By the time Paucar got here in 1999, 343 taxis were permitted. He wanted to launch a fleet of 15. That would have required him to find 15 incumbent license-holders willing to sell their licenses for up to $25,000 apiece. As a byproduct of government intervention, a secondary market arose in which government-conferred benefits were traded by the cartel. In 2006, Minneapolis had only one cab for every 1,000 residents (compared to three times as many in St. Louis and Boston), which was especially punishing to the poor who lack cars.
That fact -- and Paucar's determination and, eventually, litigiousness; he is a real American -- helped persuade the City Council members, liberals all (12 members of the Democratic Farmer-Labor Party, one member of the Green Party), to vote to allow 45 new cabs per year until 2010, at which point the cap will disappear. In response, the cartel is asking a federal court to say the cartel's constitutional rights have been violated. It says the cap -- a barrier to entry into the taxi business -- constituted an entitlement to profits that now are being ``taken'' by government action.
The Constitution's Fifth Amendment says no property shall be ``taken'' without just compensation. The concept of an injury through ``regulatory taking'' is familiar and defensible: Such an injury occurs when a government regulation reduces the value of property by restricting its use. But the taxi cartel is claiming a deregulatory taking: It wants compensation because it now faces unanticipated competition.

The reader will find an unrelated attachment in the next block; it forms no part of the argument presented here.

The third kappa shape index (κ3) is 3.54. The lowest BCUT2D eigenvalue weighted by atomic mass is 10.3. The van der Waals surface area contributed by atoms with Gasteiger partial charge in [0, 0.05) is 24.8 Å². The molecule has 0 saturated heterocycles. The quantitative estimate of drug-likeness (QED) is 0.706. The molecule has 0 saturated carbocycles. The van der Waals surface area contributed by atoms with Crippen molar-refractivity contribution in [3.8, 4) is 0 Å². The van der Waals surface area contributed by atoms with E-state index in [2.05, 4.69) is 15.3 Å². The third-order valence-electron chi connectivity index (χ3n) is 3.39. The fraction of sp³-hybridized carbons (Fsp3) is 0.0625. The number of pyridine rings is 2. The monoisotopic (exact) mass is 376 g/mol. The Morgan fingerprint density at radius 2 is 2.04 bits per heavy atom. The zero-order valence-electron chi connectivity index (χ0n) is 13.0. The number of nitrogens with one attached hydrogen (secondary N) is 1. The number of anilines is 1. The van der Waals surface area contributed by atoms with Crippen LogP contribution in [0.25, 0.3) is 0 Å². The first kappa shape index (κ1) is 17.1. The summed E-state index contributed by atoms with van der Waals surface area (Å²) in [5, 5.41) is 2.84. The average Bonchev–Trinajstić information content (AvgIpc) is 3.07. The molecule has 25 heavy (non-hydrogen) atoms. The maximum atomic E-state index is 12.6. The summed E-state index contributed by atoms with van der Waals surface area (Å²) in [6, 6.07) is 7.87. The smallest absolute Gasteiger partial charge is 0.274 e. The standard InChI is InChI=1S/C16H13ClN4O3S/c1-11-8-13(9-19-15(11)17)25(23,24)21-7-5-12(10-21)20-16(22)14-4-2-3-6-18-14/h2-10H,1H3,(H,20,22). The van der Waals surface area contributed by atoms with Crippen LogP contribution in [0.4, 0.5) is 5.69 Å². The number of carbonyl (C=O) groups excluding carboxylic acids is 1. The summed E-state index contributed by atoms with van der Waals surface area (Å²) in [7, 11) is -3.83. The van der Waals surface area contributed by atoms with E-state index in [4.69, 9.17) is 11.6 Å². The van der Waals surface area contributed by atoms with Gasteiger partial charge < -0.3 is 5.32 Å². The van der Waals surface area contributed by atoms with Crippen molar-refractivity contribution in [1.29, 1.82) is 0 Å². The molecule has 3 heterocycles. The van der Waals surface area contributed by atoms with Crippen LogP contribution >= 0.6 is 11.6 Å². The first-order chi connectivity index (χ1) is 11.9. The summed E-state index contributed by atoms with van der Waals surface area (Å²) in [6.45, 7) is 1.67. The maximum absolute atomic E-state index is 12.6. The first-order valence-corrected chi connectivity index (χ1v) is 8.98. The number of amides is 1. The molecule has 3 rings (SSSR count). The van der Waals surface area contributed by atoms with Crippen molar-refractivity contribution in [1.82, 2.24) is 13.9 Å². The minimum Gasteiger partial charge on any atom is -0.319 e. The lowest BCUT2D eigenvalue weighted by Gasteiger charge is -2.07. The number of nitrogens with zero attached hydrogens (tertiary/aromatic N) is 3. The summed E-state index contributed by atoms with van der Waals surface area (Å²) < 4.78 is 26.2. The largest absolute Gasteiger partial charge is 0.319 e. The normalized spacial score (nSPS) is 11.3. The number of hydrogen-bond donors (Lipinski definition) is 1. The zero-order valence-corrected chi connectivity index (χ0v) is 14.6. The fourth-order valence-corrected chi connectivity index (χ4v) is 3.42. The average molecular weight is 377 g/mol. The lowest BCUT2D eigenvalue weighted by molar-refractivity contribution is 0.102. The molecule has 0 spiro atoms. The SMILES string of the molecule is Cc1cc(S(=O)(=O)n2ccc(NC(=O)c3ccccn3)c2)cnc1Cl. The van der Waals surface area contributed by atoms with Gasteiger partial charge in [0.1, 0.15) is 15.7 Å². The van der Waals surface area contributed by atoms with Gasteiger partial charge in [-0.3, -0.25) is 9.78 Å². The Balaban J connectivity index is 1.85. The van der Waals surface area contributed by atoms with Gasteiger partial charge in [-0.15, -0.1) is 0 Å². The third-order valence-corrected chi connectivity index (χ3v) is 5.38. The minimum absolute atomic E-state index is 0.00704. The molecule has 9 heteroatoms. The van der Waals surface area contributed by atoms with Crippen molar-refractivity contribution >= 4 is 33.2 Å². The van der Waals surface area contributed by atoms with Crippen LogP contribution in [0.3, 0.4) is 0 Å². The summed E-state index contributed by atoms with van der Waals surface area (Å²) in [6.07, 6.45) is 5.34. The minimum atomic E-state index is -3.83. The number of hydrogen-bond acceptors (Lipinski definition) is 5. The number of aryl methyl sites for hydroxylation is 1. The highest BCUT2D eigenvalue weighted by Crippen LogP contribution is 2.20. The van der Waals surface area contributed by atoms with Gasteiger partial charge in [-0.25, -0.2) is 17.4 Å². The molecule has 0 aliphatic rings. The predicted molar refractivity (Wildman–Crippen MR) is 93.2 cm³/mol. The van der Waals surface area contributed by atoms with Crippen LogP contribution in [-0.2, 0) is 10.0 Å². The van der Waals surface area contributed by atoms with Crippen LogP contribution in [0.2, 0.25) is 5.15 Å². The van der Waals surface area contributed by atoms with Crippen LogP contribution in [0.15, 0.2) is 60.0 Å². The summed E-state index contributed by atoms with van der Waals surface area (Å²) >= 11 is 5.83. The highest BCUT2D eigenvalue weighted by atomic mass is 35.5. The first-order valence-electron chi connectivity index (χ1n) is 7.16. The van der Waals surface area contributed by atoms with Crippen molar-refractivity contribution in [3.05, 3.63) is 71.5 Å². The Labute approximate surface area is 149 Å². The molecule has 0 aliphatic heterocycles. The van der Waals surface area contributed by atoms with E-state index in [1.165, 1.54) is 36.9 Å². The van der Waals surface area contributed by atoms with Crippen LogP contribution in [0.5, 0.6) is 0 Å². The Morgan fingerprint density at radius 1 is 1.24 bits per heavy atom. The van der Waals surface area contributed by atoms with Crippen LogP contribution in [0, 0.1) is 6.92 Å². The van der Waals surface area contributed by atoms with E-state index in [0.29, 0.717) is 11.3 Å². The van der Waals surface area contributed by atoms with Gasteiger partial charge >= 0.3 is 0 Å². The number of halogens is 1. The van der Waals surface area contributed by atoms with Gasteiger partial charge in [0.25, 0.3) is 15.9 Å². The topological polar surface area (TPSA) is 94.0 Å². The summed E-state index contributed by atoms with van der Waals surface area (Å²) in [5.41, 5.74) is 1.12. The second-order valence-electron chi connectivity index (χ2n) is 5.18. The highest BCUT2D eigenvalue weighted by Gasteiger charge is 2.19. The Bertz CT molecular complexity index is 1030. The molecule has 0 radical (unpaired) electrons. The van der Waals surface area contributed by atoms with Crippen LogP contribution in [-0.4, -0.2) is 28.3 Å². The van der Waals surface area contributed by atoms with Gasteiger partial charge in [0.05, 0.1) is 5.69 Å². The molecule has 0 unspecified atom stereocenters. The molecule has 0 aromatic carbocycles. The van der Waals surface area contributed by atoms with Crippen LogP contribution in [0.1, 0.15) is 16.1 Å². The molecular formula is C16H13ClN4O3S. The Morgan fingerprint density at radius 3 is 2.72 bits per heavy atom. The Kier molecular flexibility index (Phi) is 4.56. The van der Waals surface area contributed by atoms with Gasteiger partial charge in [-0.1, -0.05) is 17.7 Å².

When the incumbent taxi industry inveigled the city government into creating the cartel, this was a textbook example of rent-seeking -- getting government to confer advantages on an economic faction in order to disadvantage actual or potential competitors. If the cartel's argument about a ``deregulatory taking'' were to prevail, modern government -- the regulatory state -- would be controlled by a leftward-clicking ratchet: Governments could never deregulate, never undo the damage that they enable rent-seekers to do.
By challenging his adopted country to honor its principles of economic liberty and limited government, Paucar, assisted by the local chapter of the libertarian Institute for Justice, is giving a timely demonstration of this fact: Some immigrants, with their acute understanding of why America beckons, refresh our national vigor. It would be wonderful if every time someone like Paucar comes to America, a native-born American rent-seeker who has been corrupted by today's entitlement mentality would leave.